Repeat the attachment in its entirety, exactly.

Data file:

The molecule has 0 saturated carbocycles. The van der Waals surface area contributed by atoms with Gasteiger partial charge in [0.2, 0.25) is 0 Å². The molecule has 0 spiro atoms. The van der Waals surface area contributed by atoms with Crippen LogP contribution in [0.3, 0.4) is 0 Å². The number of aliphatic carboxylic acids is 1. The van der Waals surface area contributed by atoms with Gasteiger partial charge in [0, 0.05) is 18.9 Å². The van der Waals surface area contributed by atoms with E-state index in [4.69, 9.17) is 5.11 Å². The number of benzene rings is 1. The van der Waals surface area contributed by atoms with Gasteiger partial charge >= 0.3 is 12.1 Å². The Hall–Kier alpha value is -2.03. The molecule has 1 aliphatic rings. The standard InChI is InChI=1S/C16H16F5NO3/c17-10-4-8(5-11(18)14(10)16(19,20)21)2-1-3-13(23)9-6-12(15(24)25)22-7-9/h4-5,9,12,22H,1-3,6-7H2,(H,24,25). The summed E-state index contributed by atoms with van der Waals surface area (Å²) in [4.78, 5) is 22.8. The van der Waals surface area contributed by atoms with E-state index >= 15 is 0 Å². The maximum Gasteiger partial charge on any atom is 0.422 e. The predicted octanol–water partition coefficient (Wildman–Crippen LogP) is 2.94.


The molecule has 0 saturated carbocycles. The van der Waals surface area contributed by atoms with Gasteiger partial charge in [0.2, 0.25) is 0 Å². The molecule has 0 spiro atoms. The van der Waals surface area contributed by atoms with Crippen LogP contribution in [0.3, 0.4) is 0 Å². The number of aliphatic carboxylic acids is 1. The van der Waals surface area contributed by atoms with Gasteiger partial charge in [0, 0.05) is 18.9 Å². The van der Waals surface area contributed by atoms with E-state index in [4.69, 9.17) is 5.11 Å². The number of benzene rings is 1. The van der Waals surface area contributed by atoms with Gasteiger partial charge >= 0.3 is 12.1 Å². The Hall–Kier alpha value is -2.03. The molecule has 1 aliphatic rings. The standard InChI is InChI=1S/C16H16F5NO3/c17-10-4-8(5-11(18)14(10)16(19,20)21)2-1-3-13(23)9-6-12(15(24)25)22-7-9/h4-5,9,12,22H,1-3,6-7H2,(H,24,25). The summed E-state index contributed by atoms with van der Waals surface area (Å²) in [4.78, 5) is 22.8. The van der Waals surface area contributed by atoms with E-state index >= 15 is 0 Å². The maximum Gasteiger partial charge on any atom is 0.422 e. The predicted octanol–water partition coefficient (Wildman–Crippen LogP) is 2.94.